BigDog is a dynamic quadruped robot that walks, runs, and carries heavy loads. It works as a pack mule to assist soldiers in carrying gear. You can even kick it, and this robotic beast won't notice.
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Did You Know?
The engine that powers BigDog was taken from a go-kart.
BigDog is a noisy robot, and some people say it sounds like a swarm of killer bees.
In 2008, a pair of comedians improvised a BigDog costume and appeared as the robot in a video that went viral online.
- Able to carry payloads of 150 kg (340 lb). Capable of dynamic walking on rubble, mud, snow, water, ice, and slopes up to 35 degrees.
- 125 cm | 49.2 in
- 100 cm | 39.4 in
- 30 cm | 11.8 in
- 113.4 kg | 250 lb
- 11.26 km/h | 7 mph
- Legs with joint position and force sensors. Body with gyroscope, LIDAR, and stereo vision system. Hydraulic system with pressure and temperature sensors.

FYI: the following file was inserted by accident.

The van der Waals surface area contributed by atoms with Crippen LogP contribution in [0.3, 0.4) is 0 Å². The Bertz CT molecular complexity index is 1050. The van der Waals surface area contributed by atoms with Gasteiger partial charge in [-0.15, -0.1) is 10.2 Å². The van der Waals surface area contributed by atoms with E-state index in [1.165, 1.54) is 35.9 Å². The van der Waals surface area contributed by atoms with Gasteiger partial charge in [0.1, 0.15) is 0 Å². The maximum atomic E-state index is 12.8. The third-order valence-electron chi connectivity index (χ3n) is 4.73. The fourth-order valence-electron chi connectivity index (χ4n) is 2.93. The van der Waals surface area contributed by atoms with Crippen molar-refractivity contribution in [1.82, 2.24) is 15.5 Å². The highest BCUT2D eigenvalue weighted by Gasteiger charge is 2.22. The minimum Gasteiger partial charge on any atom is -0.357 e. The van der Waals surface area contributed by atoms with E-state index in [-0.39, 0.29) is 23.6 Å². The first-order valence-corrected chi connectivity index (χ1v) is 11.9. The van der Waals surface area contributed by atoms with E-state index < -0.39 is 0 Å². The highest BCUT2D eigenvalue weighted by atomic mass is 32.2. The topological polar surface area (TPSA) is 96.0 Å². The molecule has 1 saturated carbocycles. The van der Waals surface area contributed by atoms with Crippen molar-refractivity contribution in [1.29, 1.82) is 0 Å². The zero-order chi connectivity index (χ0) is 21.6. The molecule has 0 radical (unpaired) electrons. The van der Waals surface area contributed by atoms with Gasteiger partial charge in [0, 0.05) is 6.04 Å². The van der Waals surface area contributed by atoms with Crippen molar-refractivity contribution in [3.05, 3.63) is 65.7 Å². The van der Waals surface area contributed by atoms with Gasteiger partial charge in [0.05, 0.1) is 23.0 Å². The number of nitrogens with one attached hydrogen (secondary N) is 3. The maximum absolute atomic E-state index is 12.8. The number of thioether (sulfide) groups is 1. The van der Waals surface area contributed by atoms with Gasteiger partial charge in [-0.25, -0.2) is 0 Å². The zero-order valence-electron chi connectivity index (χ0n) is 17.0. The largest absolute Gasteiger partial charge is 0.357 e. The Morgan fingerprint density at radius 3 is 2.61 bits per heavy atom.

- 16 custom hydraulic actuators
- Hydraulic pump driven by 15-horsepower internal combustion engine.
- PC/104 board with Pentium 4 class CPU
- QNX real-time OS with custom C++ code for control, sensing, data collection, and communication.
- DEGREES OF FREEDOM (DOF)
- 20 (16 powered, 4 passive)
Boston Dynamics, led by Marc Raibert, started developing BigDog in 1995 with funding from DARPA. The robot used many ideas conceived by Raibert at the Leg Laboratory, which originated in 1980 at Carnegie Mellon and moved to MIT in 1986. Researchers from NASA Jet Propulsion Laboratory and Harvard University collaborated on the BigDog project. The goal was to build an unmanned, legged vehicle with rough terrain mobility superior to that of existing wheeled and tracked vehicles. The ideal system would travel anywhere a person or animal could go using their legs, run for many hours at a time, and carry its own fuel and payload. Boston Dynamics built and tested several versions of BigDog. In 2011, the company announced that it was developing a bigger, stronger quadruped, called AlphaDog.